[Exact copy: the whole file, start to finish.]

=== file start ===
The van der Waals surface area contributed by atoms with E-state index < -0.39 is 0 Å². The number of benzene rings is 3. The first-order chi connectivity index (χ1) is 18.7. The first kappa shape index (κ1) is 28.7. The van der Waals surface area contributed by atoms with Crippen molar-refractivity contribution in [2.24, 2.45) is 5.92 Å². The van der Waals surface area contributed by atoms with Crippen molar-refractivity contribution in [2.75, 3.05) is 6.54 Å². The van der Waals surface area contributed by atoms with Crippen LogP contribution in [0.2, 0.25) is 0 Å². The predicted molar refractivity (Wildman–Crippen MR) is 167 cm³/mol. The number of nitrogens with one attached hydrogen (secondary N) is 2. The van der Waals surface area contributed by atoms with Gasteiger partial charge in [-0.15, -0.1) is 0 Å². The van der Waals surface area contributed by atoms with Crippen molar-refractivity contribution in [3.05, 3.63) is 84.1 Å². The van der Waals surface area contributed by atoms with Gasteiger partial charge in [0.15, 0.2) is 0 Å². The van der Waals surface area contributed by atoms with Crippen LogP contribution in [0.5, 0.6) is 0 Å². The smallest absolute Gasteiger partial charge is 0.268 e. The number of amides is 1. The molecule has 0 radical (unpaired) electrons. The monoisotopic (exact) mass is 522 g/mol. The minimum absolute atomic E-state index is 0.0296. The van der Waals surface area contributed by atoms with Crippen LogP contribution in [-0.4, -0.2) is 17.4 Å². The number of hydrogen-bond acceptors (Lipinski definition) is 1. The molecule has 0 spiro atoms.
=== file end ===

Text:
The van der Waals surface area contributed by atoms with E-state index < -0.39 is 0 Å². The number of benzene rings is 3. The first-order chi connectivity index (χ1) is 18.7. The first kappa shape index (κ1) is 28.7. The van der Waals surface area contributed by atoms with Crippen molar-refractivity contribution in [2.24, 2.45) is 5.92 Å². The van der Waals surface area contributed by atoms with Crippen molar-refractivity contribution in [2.75, 3.05) is 6.54 Å². The van der Waals surface area contributed by atoms with Crippen LogP contribution in [0.2, 0.25) is 0 Å². The predicted molar refractivity (Wildman–Crippen MR) is 167 cm³/mol. The number of nitrogens with one attached hydrogen (secondary N) is 2. The van der Waals surface area contributed by atoms with Gasteiger partial charge in [-0.15, -0.1) is 0 Å². The van der Waals surface area contributed by atoms with Crippen molar-refractivity contribution in [3.05, 3.63) is 84.1 Å². The van der Waals surface area contributed by atoms with Gasteiger partial charge in [0.15, 0.2) is 0 Å². The van der Waals surface area contributed by atoms with Crippen LogP contribution in [0.5, 0.6) is 0 Å². The smallest absolute Gasteiger partial charge is 0.268 e. The number of amides is 1. The molecule has 0 radical (unpaired) electrons. The monoisotopic (exact) mass is 522 g/mol. The minimum absolute atomic E-state index is 0.0296. The van der Waals surface area contributed by atoms with Crippen LogP contribution in [-0.4, -0.2) is 17.4 Å². The number of hydrogen-bond acceptors (Lipinski definition) is 1. The molecule has 0 spiro atoms.